Optimizing Your Heating In A Converted Space With Careful Insulation Choices

Posted on: 5 July 2017


Creating an in-law space or an apartment for your adult child is a great way to make use of that extra room in your home. Unfortunately, if you're working in a space that's already constructed, you'll need to think about ways to improve the heating efficiency and insulation without completely disrupting the construction. That way, you don't create more work than is absolutely necessary. Here are a few different insulation options you can talk with your HVAC tech about that won't require demolition of the walls.

Cellulose Insulation

If you're looking to do the insulating on your own, loose-fill cellulose may be the best option. It's a form of blown-in insulation, so you make a small hole just below the ceiling and another one just above the baseboard to blow the insulation into the wall cavity. It's typically done using fairly low pressure, and you keep the density low so that it's loosely packed in the wall space. You can rent a blower from many of the local hardware stores, making it easy to do as a weekend project. The only downside is that since it's so loosely packed and you have no way to ensure that it distributes evenly, you may end up with some spotty areas that allow thermal transfer from outside.

If you like the idea of the blown-in cellulose insulation but you want a little bit more consistency to the fill, you may want to consider a dense-fill (also called dense-packed) insulation. It's applied in much the same way, except that it's blown in with greater pressure, which ensures that it not only packs more tightly, but spreads more evenly as well. This provides more consistent coverage in comparison, which may help you create a more energy-efficient and comfortable space. The downside is that, since it's applied with greater pressure, it's harder to do on your own. You're better off to work with your heating and insulation contractor to do it.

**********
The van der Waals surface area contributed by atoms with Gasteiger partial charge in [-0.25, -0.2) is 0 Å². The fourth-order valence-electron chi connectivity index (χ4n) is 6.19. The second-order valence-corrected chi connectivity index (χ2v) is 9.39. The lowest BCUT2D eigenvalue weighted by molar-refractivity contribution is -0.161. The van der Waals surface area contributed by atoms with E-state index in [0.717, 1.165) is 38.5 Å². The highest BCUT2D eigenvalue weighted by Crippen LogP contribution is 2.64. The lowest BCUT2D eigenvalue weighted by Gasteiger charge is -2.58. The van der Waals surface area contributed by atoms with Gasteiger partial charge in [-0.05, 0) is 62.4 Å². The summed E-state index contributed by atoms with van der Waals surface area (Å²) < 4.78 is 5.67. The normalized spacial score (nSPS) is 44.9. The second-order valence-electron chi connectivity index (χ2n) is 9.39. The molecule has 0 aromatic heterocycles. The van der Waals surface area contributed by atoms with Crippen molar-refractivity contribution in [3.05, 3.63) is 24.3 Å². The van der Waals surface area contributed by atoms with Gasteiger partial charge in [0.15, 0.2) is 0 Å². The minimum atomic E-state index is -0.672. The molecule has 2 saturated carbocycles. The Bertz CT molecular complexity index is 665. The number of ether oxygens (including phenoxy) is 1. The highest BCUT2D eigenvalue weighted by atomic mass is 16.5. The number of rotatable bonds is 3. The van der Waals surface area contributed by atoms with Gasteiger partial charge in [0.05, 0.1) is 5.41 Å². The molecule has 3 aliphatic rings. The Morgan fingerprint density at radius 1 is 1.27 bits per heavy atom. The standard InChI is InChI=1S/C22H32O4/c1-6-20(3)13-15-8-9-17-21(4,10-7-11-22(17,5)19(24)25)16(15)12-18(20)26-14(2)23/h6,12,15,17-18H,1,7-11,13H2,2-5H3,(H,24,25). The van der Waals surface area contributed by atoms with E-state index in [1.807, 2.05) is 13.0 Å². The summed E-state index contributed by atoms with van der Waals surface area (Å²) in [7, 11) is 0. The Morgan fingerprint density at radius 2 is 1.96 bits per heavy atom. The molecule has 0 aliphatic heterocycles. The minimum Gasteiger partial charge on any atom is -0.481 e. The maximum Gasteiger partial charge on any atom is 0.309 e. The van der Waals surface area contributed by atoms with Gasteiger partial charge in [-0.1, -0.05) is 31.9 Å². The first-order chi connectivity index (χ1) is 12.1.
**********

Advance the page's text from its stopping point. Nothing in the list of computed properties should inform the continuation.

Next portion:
Fiberglass Insulation

Fiberglass insulation is another really common choice for homes, and you can opt for fiberglass instead. Loose-fill fiberglass is applied similarly to the loose-fill cellulose insulation except that fiberglass insulation actually spreads a bit more easily. As with the loose-fill cellulose, you can easily rent a blower to install the fiberglass variety on your own using the same steps. It's sometimes more expensive than the cellulose style, and it comes with the same risk that you may not get even, thorough coverage since it's fairly loose.

If you prefer the idea of fiberglass but don't want the inconsistency of the loose-fill, you can also choose dense-fill fiberglass insulation. It's important to remember, though, that fiberglass is naturally looser than cellulose, so you won't get the same density in your insulation filler even if you do choose a dense-fill application. That means you may still have some issues with thermal transfer and outside air passing through.

Foam Insulation

When you want an insulation option that's going to fill even the smallest crevices, you may want to consider injectable foam. Like it sounds, it's a foam insulation product that you inject directly into the wall cavity. As it's injected into the space, it expands quickly to fill the entire opening. It doesn't take long to harden, and once it does, you'll have a complete insulation barrier between the two walls. While you may be able to apply it on your own, it's not really encouraged. You have to be able to get a balance of how much foam is needed so that you don't inadvertently fill it too much and end up putting pressure on the walls. This can ultimately damage your heating ducts and cause cracks in your drywall. Ask your heating contractor about installing it for you so that you don't risk this.